Secrets: A Memoir of Vietnam and the Pentagon Papers, by Daniel Ellsberg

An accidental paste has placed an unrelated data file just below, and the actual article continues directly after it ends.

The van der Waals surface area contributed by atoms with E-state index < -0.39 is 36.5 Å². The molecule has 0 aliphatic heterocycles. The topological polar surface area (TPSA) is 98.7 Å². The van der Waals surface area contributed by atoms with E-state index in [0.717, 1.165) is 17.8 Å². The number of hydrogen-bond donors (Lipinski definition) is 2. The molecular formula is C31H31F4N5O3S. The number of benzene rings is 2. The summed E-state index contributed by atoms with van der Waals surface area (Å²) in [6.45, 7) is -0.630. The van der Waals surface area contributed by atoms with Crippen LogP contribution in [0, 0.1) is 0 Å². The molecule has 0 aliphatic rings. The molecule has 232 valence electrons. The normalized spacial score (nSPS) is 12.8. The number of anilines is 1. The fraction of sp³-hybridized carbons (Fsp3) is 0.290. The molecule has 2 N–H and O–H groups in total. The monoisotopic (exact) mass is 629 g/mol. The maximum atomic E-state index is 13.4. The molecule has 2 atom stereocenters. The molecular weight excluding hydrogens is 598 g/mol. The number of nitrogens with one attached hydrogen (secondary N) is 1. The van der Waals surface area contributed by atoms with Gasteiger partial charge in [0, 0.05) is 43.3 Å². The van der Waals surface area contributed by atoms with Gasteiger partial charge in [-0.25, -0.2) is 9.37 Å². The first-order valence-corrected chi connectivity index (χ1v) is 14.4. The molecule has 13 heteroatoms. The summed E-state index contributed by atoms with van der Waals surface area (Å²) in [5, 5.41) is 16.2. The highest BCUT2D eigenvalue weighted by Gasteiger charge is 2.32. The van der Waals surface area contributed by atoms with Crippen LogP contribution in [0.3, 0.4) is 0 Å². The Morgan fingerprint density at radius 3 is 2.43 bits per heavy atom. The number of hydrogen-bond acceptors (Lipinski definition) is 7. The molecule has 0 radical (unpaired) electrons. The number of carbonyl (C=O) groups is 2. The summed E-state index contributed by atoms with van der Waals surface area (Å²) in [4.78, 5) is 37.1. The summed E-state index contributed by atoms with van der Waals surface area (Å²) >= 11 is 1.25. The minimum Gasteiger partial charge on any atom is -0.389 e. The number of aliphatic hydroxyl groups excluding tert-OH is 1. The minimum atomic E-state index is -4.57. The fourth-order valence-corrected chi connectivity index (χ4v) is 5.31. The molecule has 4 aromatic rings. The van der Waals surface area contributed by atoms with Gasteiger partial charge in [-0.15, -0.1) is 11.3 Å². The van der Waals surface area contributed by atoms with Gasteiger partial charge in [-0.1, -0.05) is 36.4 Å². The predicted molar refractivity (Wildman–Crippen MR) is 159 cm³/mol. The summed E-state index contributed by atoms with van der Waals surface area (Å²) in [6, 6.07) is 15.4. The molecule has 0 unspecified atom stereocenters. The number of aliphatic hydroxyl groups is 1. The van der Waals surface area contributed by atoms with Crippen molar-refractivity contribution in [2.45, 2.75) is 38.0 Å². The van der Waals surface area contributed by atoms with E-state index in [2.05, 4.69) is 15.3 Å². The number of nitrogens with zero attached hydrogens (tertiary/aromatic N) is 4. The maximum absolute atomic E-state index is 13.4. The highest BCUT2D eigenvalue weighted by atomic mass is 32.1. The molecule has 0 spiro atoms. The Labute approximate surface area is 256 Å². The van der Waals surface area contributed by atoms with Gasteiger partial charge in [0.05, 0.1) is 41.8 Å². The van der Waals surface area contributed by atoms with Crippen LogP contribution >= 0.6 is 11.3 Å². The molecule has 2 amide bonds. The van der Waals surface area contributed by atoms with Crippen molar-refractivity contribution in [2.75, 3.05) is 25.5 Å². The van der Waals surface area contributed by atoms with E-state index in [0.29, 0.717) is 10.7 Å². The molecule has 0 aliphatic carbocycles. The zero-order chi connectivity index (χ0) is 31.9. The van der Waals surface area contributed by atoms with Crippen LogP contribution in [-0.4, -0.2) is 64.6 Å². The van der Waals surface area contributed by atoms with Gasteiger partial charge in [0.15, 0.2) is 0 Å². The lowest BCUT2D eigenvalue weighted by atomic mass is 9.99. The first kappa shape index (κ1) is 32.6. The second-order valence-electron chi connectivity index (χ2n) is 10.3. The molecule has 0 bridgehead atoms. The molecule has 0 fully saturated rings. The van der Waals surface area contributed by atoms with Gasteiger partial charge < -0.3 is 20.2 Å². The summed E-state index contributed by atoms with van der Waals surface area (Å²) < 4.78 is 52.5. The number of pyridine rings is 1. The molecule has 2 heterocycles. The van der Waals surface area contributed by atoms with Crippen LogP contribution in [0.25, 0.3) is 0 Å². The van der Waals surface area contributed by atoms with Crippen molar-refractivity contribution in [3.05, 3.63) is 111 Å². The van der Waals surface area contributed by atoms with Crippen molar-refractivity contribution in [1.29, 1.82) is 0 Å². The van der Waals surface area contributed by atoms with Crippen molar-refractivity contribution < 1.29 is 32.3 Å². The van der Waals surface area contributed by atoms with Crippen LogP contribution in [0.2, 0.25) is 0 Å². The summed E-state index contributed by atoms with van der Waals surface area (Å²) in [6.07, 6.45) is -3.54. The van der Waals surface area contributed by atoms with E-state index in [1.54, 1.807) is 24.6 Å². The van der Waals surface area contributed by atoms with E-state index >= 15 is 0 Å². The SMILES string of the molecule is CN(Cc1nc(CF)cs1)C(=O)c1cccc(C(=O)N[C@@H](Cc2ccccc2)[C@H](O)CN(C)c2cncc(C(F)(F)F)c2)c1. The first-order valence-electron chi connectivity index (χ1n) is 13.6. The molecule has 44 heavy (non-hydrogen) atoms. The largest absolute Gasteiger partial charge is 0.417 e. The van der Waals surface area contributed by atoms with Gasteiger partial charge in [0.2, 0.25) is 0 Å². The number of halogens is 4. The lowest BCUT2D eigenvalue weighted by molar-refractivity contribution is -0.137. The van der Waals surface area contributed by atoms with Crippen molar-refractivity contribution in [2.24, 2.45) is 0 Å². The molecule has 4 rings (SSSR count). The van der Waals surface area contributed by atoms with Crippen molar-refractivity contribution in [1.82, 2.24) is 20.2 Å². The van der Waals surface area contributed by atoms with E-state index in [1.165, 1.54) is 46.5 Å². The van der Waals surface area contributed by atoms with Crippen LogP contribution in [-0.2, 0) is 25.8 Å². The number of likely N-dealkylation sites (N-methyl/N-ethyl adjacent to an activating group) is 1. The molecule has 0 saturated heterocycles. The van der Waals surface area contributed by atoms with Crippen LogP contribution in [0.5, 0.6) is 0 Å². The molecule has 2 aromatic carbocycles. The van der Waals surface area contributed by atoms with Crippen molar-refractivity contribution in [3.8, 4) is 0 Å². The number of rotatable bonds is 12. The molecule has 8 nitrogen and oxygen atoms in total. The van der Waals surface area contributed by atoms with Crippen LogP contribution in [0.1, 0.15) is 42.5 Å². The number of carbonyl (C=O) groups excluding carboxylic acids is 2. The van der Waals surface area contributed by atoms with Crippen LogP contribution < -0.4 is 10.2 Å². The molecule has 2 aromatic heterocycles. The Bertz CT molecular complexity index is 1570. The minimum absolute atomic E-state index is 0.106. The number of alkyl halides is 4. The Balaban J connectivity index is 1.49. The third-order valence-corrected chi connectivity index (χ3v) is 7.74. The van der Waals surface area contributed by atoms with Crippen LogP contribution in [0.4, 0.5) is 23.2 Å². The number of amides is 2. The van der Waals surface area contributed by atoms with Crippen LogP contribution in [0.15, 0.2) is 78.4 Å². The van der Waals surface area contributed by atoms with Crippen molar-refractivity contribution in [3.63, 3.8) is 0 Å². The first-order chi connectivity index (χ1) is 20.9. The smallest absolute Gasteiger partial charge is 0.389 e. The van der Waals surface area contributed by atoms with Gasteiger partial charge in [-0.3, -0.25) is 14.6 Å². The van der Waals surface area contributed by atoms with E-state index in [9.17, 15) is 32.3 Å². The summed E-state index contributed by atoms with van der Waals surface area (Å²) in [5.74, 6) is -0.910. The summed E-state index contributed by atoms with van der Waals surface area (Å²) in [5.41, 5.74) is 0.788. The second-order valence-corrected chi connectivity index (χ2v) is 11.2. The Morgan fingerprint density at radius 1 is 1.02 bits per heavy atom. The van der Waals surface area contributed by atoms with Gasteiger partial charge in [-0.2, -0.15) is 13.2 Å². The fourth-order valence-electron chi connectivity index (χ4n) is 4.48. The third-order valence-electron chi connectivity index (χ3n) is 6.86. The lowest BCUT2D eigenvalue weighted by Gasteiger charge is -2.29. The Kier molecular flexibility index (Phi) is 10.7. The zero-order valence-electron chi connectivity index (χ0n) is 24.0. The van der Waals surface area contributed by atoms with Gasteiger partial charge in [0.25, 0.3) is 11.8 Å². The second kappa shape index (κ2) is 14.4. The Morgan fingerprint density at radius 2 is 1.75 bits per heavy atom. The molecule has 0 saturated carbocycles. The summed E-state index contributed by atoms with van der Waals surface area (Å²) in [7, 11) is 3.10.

Daniel Ellsberg was a hard-line cold warrior employee at the Pentagon, but a two-year stint in Vietnam with the State Department made him skeptical about the outcome of the war and critical of the government’s account of it. He leaked what became known as the Pentagon Papers, the government’s own account of how the war was going, to the Washington Post and the New York Times. One could wish that Ellsberg wrote with more grace or that his editors would have trimmed the book by a fifth, but the reader who perseveres is rewarded with a behind-the-scenes account of the government’s bungling of and obfuscation about the Vietnam War. Ellsberg’s story is all the more relevant at a time when Bradley Manning and Edward Snowden are under fire for unveiling government secrets.

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